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Alphabet went into its earnings report on Thursday facing concerns about the growth of its core Google ads business and the company’s ability to generate profits from its hefty investments in artificial intelligence.

For the time being at least, the company put Wall Street’s fears to rest.

Alphabet topped analysts’ estimates, reporting revenue growth of 15% for the quarter, the fastest rate of expansion since early 2022. Ad sales at YouTube jumped 20%, also beating expectations.

Questions have been swirling about the future of Google’s online ads, because the biggest revenue driver remains search, which is under pressure as new generative AI services like OpenAI’s ChatGPT offer consumers new ways to access information.

“We’re very pleased with momentum of our ads businesses,” Alphabet finance chief Ruth Porat said on Thursday’s earnings call after the report. “Search had broad-based growth.”

Alphabet shares jumped 12% in extended trading, pushing the company’s market cap past $2 trillion. Prior to the report, the stock was up 12% for the year, ahead of the Nasdaq Composite but trailing some mega-cap peers like Meta, Nvidia and Amazon.

First-quarter results showed the core advertising business is reaccelerating after a difficult 2022 and 2023, when brands reeled in spending to contend with rising interest rates and inflationary concerns. Growth is spread across the digital ad market, with Meta reporting 27% growth for the first quarter, the fastest since 2021, and Snap reporting growth of 21%, a level not seen since early 2022.

Alphabet has been on a cost-cutting spree since last year in anticipation of slower ad growth and increased spending on AI, where competition has grown rapidly in the last year. The company has also experienced a series of apparent missteps tied to the rushed launch of various AI products.

There were other reasons for skepticism ahead of Alphabet’s earnings report.

Investors turned on Meta after its first-quarter report on Wednesday, sending the stock down as much as 19% in extended trading. CEO Mark Zuckerberg opened the investor call saying he planned to spend billions of dollars investing in areas like artificial intelligence and the metaverse, even though Meta counts on advertising for 98% of its revenue.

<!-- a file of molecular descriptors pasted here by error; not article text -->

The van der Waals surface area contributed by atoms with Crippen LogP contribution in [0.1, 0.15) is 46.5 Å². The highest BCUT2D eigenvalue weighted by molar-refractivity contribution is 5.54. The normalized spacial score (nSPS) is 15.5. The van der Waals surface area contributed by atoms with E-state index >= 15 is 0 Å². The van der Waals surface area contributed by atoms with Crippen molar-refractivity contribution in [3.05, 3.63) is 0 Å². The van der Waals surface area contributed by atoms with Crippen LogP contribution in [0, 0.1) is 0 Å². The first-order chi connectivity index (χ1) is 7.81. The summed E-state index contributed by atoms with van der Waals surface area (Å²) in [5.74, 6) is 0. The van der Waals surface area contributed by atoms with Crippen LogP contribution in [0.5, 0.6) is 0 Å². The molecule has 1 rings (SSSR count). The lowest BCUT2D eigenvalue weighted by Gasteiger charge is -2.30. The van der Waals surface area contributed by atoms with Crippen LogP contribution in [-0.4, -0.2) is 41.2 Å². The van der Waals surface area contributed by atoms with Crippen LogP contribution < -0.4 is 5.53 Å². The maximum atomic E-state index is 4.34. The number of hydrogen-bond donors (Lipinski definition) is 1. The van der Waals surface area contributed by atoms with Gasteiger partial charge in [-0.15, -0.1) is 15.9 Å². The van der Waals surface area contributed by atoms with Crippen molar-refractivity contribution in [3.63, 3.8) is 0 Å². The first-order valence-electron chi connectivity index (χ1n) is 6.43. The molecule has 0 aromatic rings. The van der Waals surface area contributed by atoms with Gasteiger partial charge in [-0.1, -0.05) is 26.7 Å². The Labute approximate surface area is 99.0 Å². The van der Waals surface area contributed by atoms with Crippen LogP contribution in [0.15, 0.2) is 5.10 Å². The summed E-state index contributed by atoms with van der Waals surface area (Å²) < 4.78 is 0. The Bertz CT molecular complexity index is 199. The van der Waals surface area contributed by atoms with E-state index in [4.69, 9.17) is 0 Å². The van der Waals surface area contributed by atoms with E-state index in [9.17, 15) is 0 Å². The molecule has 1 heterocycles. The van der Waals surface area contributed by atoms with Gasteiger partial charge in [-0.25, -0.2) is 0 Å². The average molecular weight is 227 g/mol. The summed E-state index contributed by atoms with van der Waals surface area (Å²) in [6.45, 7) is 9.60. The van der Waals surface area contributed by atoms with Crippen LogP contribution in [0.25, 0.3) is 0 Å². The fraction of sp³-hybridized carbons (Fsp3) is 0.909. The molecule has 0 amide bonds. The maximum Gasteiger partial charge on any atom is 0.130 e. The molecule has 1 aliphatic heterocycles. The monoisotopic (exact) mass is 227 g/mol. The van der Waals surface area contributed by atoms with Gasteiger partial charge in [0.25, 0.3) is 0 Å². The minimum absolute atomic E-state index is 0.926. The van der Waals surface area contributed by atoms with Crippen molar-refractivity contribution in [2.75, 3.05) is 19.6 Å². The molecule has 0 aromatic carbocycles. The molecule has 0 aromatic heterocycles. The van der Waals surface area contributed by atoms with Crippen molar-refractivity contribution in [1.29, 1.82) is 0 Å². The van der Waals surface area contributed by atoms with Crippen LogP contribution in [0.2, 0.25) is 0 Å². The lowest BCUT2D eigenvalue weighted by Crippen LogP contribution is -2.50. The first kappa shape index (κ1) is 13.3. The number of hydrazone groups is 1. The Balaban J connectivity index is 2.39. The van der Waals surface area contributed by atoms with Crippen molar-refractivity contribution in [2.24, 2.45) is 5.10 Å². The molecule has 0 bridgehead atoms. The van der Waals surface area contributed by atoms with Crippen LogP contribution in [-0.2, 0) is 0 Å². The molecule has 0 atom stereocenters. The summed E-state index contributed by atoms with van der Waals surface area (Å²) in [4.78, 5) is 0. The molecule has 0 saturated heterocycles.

Like Meta, Alphabet is pouring money into AI. But its investments are turning into sales.

Revenue in Google Cloud, which houses much of the company’s AI technology, jumped 28% from a year earlier to $9.57 billion, sailing past estimates. Operating income more than quadrupled to $900 million, showing that Google is finally generating substantial profits after pouring money into the business for years to keep up with Amazon Web Services and Microsoft Azure.

Last month, Alphabet announced a suite of products, including Vertex AI, a no-code console for enterprise companies to build their own AI agents.

“There were a lot of questions last year and, you know, we always felt confident and comfortable that we would be able to improve the user experience,” CEO Sundar Pichai said on Thursday’s earnings call.

Pichai said he’s seen “early confirmation” that the company can use AI to expand search’s capabilities, citing rollouts in the U.S. and the U.K. He said the company can both manage spending and monetize AI tools at the same time in the coming quarters.

To show how confident the company is in its financial position, Alphabet announced its first-ever quarterly dividend of 20 cents per share and a plan to repurchase an additional $70 billion in stock.

With first-quarter results in the rearview mirror, Alphabet now has to keep up with heightened expectations, which will only increase as competitors roll out more generative AI products. The company also only has a couple more quarters in which growth will be comparable to some of its weakest results on record.

“We’re in a new cost reality,” Prabhakar Raghavan, a senior vice president who oversees search, said at a recent all-hands meeting, urging employees to work more efficiently.

With generative AI, the company is “spending a ton more on machines,” Raghavan added, saying organic growth is slowing and the number of new devices coming into the world “is not what it used to be.”

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